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‘No One Can Give A Warning to India,’ says Home Minister

After China objected India on building 2,000 km long road along the border in Arunachal Pradesh, Home Minister Rajnath Singh on Thursday said that no one can give a warning to India.

Singh said, "No one can give a warning to India. India is a powerful nation now." He said on the sidelines of the 30th Raising Day ceremony of the National Security Guards (NSG) in Manesar, on the outskirts Delhi. On Wednesday, China has said that India should not take any action that may complicate the situation in disputed border areas.

He said that as far as China is concerned, “both countries should sit together and discuss the issues." He said, "India has grown in strength. Both sides should resolve the border issue through dialogue."

The remarks come in the wake of comments made Tuesday by India’s Minister of State for Home Affairs Kiren Rijiju that there were plans to construct a 2,000-km-long road along the international border between Mago-Thingbu in Tawang district and Vijaynagar in Changlang district of Arunachal Pradesh.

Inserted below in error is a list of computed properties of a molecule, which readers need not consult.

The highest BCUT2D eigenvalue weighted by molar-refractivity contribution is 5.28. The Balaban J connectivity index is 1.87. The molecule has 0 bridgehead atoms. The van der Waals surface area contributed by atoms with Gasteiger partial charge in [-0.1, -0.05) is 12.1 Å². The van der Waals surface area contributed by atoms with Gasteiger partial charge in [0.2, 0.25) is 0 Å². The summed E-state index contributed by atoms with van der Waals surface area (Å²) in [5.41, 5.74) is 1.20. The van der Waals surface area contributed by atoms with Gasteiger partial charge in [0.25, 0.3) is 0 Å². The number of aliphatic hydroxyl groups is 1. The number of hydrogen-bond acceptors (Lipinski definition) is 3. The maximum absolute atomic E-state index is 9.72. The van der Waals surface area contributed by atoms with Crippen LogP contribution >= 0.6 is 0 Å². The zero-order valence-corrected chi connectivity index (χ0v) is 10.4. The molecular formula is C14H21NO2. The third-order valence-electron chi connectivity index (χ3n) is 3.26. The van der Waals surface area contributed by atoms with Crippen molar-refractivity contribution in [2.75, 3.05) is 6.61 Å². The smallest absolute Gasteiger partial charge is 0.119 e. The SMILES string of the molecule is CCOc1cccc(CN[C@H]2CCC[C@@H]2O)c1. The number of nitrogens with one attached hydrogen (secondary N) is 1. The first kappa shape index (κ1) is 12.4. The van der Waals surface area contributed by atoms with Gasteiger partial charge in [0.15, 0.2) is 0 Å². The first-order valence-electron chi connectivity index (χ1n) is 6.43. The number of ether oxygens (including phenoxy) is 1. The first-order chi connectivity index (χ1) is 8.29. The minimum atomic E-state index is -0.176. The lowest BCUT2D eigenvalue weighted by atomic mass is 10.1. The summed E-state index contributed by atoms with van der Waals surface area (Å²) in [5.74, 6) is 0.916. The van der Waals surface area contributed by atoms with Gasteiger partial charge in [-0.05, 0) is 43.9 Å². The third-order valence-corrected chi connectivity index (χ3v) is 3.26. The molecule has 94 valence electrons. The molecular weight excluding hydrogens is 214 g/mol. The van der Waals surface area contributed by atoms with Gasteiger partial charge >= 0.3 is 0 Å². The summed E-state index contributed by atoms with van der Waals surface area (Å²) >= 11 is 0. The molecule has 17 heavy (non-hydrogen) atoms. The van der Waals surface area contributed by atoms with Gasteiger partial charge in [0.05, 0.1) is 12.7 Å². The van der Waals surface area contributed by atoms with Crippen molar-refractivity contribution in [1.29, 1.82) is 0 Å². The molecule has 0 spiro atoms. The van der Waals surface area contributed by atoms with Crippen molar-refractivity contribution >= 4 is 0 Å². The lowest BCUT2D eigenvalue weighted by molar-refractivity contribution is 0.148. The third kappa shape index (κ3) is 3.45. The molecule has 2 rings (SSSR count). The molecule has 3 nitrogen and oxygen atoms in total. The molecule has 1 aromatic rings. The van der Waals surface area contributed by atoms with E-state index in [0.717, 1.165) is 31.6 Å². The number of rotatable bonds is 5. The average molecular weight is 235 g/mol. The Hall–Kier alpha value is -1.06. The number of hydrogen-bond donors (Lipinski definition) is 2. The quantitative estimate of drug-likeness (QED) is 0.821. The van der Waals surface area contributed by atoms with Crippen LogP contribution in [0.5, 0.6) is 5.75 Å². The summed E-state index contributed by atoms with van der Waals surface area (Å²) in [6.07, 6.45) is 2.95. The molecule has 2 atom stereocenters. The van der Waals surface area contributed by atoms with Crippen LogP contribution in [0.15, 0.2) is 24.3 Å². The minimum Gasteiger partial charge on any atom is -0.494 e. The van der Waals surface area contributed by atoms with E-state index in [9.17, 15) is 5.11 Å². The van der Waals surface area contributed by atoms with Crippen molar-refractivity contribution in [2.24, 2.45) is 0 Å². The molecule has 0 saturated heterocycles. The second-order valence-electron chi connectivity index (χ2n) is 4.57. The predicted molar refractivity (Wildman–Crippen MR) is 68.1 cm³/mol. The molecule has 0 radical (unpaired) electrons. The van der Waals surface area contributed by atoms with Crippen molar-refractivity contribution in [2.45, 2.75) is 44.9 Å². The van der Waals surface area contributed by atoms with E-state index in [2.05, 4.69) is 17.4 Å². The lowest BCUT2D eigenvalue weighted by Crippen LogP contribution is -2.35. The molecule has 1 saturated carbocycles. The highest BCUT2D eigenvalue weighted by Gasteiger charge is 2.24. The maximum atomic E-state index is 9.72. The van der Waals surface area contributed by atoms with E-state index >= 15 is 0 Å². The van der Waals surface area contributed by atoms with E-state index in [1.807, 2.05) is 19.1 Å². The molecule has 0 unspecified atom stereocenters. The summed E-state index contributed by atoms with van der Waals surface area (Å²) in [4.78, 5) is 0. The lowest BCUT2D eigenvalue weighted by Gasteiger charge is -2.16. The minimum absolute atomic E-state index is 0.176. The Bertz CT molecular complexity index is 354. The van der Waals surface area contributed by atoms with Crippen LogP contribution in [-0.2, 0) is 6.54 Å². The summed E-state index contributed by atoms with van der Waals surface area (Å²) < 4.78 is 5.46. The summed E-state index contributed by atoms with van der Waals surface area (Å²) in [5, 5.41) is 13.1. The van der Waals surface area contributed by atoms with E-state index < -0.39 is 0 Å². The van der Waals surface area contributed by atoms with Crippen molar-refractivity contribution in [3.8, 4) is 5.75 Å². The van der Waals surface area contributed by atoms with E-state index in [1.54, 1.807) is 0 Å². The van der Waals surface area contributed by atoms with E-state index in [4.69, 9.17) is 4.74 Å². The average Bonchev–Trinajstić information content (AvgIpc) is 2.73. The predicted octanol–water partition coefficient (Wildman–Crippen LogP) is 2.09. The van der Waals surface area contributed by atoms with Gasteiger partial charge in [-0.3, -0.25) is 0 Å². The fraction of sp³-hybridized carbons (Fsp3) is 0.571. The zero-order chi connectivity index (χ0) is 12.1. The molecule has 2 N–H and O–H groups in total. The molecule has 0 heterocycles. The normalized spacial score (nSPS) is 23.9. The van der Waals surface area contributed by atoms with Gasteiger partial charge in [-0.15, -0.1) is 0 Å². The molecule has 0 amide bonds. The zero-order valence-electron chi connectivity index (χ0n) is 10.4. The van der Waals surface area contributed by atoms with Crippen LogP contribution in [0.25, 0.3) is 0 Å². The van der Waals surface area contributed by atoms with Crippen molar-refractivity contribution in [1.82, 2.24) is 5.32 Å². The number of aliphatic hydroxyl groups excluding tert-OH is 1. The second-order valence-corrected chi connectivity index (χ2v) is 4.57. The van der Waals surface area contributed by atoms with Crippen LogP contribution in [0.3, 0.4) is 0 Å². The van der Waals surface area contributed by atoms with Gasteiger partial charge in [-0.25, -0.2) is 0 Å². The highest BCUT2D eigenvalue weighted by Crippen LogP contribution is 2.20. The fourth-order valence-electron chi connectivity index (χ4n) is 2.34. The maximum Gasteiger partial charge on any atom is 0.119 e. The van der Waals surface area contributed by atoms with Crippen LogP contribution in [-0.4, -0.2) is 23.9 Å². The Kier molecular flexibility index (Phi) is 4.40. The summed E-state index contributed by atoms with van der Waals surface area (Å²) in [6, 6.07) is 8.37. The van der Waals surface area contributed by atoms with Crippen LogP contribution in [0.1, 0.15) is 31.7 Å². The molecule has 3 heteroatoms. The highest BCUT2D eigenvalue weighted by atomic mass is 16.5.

China had reportedly asked Delhi not to “further complicate” the dispute over the border issue. According to reports, an official from the Home Ministry’s border management department revealed to a news agency, "China has already spread their network of roads and rail network near the border. Whatever we make on our territory should not be a concern of China."

However, Chinese Foreign Ministry spokesman Hong Lei said, "Before the border problem is solved, we hope the Indian side will not take any action that could further complicate the relevant issue, so as to preserve the current situation of peace and stability in the border area."

In September, the government has eased environmental and other curbs on building roads and military facilities within 100 km of the border in Arunachal Pradesh to hasten the construction of some 6,000 km of roads.

Meanwhile, according to reports, India is concerned about China’s development of airports and extensive road and railway networks in Tibet, which can give Beijing the ability to mobilize troops quickly along the border.

(With inputs from IANS)

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